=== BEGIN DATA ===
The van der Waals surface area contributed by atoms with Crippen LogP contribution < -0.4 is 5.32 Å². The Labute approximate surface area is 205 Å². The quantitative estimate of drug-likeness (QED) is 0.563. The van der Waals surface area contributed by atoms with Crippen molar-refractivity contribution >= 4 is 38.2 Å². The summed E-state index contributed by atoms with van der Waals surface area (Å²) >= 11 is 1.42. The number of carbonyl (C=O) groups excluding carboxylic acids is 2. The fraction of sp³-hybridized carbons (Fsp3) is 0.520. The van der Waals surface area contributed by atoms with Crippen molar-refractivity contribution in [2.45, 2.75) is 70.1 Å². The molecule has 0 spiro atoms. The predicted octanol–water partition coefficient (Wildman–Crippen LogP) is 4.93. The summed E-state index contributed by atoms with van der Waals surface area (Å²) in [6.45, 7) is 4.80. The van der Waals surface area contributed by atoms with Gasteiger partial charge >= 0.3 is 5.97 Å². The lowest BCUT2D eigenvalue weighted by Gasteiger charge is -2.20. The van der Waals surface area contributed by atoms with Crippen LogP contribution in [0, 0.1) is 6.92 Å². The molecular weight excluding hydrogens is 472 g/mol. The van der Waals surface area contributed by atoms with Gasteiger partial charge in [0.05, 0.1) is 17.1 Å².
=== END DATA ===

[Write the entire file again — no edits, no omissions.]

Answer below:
The van der Waals surface area contributed by atoms with Crippen LogP contribution < -0.4 is 5.32 Å². The Labute approximate surface area is 205 Å². The quantitative estimate of drug-likeness (QED) is 0.563. The van der Waals surface area contributed by atoms with Crippen molar-refractivity contribution >= 4 is 38.2 Å². The summed E-state index contributed by atoms with van der Waals surface area (Å²) >= 11 is 1.42. The number of carbonyl (C=O) groups excluding carboxylic acids is 2. The fraction of sp³-hybridized carbons (Fsp3) is 0.520. The van der Waals surface area contributed by atoms with Crippen molar-refractivity contribution in [2.45, 2.75) is 70.1 Å². The molecule has 0 spiro atoms. The predicted octanol–water partition coefficient (Wildman–Crippen LogP) is 4.93. The summed E-state index contributed by atoms with van der Waals surface area (Å²) in [6.45, 7) is 4.80. The van der Waals surface area contributed by atoms with Gasteiger partial charge >= 0.3 is 5.97 Å². The lowest BCUT2D eigenvalue weighted by Gasteiger charge is -2.20. The van der Waals surface area contributed by atoms with Crippen LogP contribution in [0, 0.1) is 6.92 Å². The molecular weight excluding hydrogens is 472 g/mol. The van der Waals surface area contributed by atoms with Gasteiger partial charge in [0.05, 0.1) is 17.1 Å².